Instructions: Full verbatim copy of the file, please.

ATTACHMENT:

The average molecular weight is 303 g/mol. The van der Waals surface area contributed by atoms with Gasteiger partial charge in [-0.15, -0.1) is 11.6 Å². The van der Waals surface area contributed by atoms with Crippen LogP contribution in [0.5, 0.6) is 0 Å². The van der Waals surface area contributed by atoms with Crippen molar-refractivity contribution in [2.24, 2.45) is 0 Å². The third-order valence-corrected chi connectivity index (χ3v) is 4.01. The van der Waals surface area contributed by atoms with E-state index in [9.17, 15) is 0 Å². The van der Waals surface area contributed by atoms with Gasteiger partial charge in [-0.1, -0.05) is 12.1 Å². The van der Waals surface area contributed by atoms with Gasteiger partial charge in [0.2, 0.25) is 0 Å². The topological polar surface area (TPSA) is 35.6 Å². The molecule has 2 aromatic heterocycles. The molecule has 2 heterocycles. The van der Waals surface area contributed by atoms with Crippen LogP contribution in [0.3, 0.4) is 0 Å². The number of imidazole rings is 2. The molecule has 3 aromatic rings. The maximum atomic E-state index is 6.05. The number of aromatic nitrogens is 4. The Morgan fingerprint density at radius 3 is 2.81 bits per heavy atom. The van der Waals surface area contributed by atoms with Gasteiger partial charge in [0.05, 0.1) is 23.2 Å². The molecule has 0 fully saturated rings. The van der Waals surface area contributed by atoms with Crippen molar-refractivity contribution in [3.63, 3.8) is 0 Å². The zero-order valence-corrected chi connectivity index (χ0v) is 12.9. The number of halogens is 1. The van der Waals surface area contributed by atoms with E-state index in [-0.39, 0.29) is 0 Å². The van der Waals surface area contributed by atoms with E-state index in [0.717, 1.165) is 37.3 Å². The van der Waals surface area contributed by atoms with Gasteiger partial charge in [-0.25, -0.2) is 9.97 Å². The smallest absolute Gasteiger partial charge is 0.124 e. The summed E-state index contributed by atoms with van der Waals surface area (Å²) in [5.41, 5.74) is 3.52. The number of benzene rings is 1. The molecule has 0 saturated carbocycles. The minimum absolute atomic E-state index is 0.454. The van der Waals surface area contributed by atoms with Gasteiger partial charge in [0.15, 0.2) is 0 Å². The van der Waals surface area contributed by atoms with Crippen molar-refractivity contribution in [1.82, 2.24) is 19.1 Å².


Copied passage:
The average molecular weight is 303 g/mol. The van der Waals surface area contributed by atoms with Gasteiger partial charge in [-0.15, -0.1) is 11.6 Å². The van der Waals surface area contributed by atoms with Crippen LogP contribution in [0.5, 0.6) is 0 Å². The van der Waals surface area contributed by atoms with Crippen molar-refractivity contribution in [2.24, 2.45) is 0 Å². The third-order valence-corrected chi connectivity index (χ3v) is 4.01. The van der Waals surface area contributed by atoms with E-state index in [9.17, 15) is 0 Å². The van der Waals surface area contributed by atoms with Gasteiger partial charge in [-0.1, -0.05) is 12.1 Å². The van der Waals surface area contributed by atoms with Gasteiger partial charge in [0.2, 0.25) is 0 Å². The topological polar surface area (TPSA) is 35.6 Å². The molecule has 2 aromatic heterocycles. The molecule has 2 heterocycles. The van der Waals surface area contributed by atoms with Crippen LogP contribution in [0.3, 0.4) is 0 Å². The number of imidazole rings is 2. The molecule has 3 aromatic rings. The maximum atomic E-state index is 6.05. The number of aromatic nitrogens is 4. The Morgan fingerprint density at radius 3 is 2.81 bits per heavy atom. The van der Waals surface area contributed by atoms with Gasteiger partial charge in [0.05, 0.1) is 23.2 Å². The molecule has 0 fully saturated rings. The van der Waals surface area contributed by atoms with Crippen molar-refractivity contribution in [3.63, 3.8) is 0 Å². The zero-order valence-corrected chi connectivity index (χ0v) is 12.9. The number of halogens is 1. The van der Waals surface area contributed by atoms with E-state index in [-0.39, 0.29) is 0 Å². The van der Waals surface area contributed by atoms with E-state index in [0.717, 1.165) is 37.3 Å². The van der Waals surface area contributed by atoms with Gasteiger partial charge in [-0.25, -0.2) is 9.97 Å². The smallest absolute Gasteiger partial charge is 0.124 e. The summed E-state index contributed by atoms with van der Waals surface area (Å²) in [5.41, 5.74) is 3.52. The number of benzene rings is 1. The molecule has 0 saturated carbocycles. The minimum absolute atomic E-state index is 0.454. The van der Waals surface area contributed by atoms with Gasteiger partial charge in [0.15, 0.2) is 0 Å². The van der Waals surface area contributed by atoms with Crippen molar-refractivity contribution in [1.82, 2.24) is 19.1 Å².